Running toward the guns to help others

Posted on 30 Apr 2024

By Greg Thom, journalist, Institute of Community Directors Australia

Red Cross humanitarian aid

The death of Australian aid worker Zomi Frankcom and six of her colleagues killed when their convoy was mistakenly targeted in Gaza has highlighted the risks humanitarian workers face in hot spots across the globe.

Just 10 days after the Israeli airstrike on the World Central Kitchen (WCK) convey, Australian UNICEF worker Tess Ingram told how her vehicle was hit by stray bullets while waiting to deliver humanitarian aid to northern Gaza.

The WCK tragedy, which reverberated around the world, sent a particular shudder down the spine of veteran Médecins Sans Frontières (Doctors Without Borders) worker Arunn Jegan.

“Sadness and shock for the families was my first reaction,” said Arunn, who is currently based in Jerusalem as MSF’s head of mission for the region.

“We all take risks when working in conflict zones, or as aid workers, but death is too high of a price to pay. It made me even more resolute that we need to protect and fight for a safe humanitarian space during conflicts.”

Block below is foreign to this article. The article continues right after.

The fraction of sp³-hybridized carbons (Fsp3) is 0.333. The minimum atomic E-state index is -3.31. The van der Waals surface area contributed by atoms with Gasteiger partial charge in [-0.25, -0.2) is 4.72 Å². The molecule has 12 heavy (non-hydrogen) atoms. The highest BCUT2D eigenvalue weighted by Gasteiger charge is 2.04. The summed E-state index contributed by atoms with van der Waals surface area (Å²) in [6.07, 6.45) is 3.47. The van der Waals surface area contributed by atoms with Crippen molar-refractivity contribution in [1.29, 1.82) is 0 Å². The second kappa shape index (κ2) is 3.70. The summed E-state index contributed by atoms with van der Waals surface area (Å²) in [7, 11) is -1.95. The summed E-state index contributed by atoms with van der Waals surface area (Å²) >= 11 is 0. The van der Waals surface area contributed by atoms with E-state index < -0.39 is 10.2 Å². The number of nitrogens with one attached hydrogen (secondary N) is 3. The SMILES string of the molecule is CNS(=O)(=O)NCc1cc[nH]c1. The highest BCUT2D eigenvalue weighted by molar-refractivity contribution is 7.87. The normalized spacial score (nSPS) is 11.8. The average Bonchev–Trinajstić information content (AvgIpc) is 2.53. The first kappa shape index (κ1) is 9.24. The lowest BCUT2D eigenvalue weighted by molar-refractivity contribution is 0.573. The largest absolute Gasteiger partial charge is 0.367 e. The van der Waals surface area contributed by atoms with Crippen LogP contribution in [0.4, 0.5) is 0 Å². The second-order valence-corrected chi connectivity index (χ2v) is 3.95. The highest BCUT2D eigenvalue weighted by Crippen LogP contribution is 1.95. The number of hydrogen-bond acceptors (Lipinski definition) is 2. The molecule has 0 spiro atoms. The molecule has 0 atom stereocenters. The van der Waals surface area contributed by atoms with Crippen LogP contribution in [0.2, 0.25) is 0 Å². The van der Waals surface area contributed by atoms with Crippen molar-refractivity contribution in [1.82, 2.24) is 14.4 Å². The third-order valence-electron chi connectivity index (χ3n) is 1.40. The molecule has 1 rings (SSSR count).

His thoughts were shared by Australian Red Cross worker Louise McCosker, who is based in Ukraine co-ordinating the organisation’s aid efforts.

“My heart goes out to the families, colleagues and friends of those who were killed,” she said of the deadly Gaza attack.

“Unfortunately, we have lost too many humanitarian workers, including those from the Red Cross, as they go about their work of helping people and alleviating suffering.”